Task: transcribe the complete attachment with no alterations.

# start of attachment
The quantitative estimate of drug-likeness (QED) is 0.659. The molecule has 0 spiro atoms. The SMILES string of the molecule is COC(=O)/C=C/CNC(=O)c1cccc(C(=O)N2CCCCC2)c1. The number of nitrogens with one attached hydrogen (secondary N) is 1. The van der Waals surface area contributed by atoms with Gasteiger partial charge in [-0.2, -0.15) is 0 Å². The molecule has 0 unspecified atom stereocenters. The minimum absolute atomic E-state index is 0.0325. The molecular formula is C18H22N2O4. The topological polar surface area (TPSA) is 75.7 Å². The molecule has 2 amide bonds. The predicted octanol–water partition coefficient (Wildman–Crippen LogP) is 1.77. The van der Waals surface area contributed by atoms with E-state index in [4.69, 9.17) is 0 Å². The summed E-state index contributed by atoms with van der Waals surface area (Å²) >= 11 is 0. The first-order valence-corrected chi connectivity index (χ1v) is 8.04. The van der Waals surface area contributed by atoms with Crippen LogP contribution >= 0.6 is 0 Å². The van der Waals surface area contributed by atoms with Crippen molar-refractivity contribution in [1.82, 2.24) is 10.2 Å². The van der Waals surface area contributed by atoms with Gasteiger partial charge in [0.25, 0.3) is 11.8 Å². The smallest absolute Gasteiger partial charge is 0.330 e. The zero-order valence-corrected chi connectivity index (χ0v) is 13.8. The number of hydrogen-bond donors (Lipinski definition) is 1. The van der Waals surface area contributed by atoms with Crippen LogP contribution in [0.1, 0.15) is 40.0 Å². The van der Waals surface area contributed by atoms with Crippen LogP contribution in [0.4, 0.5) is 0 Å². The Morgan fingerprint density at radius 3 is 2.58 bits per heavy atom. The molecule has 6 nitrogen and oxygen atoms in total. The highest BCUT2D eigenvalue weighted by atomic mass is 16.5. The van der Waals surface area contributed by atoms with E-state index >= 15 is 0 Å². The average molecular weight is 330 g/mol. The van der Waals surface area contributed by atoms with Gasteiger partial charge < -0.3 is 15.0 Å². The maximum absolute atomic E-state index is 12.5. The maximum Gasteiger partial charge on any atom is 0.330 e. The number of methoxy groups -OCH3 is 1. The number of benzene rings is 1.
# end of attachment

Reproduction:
The quantitative estimate of drug-likeness (QED) is 0.659. The molecule has 0 spiro atoms. The SMILES string of the molecule is COC(=O)/C=C/CNC(=O)c1cccc(C(=O)N2CCCCC2)c1. The number of nitrogens with one attached hydrogen (secondary N) is 1. The van der Waals surface area contributed by atoms with Gasteiger partial charge in [-0.2, -0.15) is 0 Å². The molecule has 0 unspecified atom stereocenters. The minimum absolute atomic E-state index is 0.0325. The molecular formula is C18H22N2O4. The topological polar surface area (TPSA) is 75.7 Å². The molecule has 2 amide bonds. The predicted octanol–water partition coefficient (Wildman–Crippen LogP) is 1.77. The van der Waals surface area contributed by atoms with E-state index in [4.69, 9.17) is 0 Å². The summed E-state index contributed by atoms with van der Waals surface area (Å²) >= 11 is 0. The first-order valence-corrected chi connectivity index (χ1v) is 8.04. The van der Waals surface area contributed by atoms with Crippen LogP contribution >= 0.6 is 0 Å². The van der Waals surface area contributed by atoms with Crippen molar-refractivity contribution in [1.82, 2.24) is 10.2 Å². The van der Waals surface area contributed by atoms with Gasteiger partial charge in [0.25, 0.3) is 11.8 Å². The smallest absolute Gasteiger partial charge is 0.330 e. The zero-order valence-corrected chi connectivity index (χ0v) is 13.8. The number of hydrogen-bond donors (Lipinski definition) is 1. The van der Waals surface area contributed by atoms with Crippen LogP contribution in [0.1, 0.15) is 40.0 Å². The van der Waals surface area contributed by atoms with Crippen LogP contribution in [0.4, 0.5) is 0 Å². The Morgan fingerprint density at radius 3 is 2.58 bits per heavy atom. The molecule has 6 nitrogen and oxygen atoms in total. The highest BCUT2D eigenvalue weighted by atomic mass is 16.5. The van der Waals surface area contributed by atoms with E-state index >= 15 is 0 Å². The average molecular weight is 330 g/mol. The van der Waals surface area contributed by atoms with Gasteiger partial charge < -0.3 is 15.0 Å². The maximum absolute atomic E-state index is 12.5. The maximum Gasteiger partial charge on any atom is 0.330 e. The number of methoxy groups -OCH3 is 1. The number of benzene rings is 1.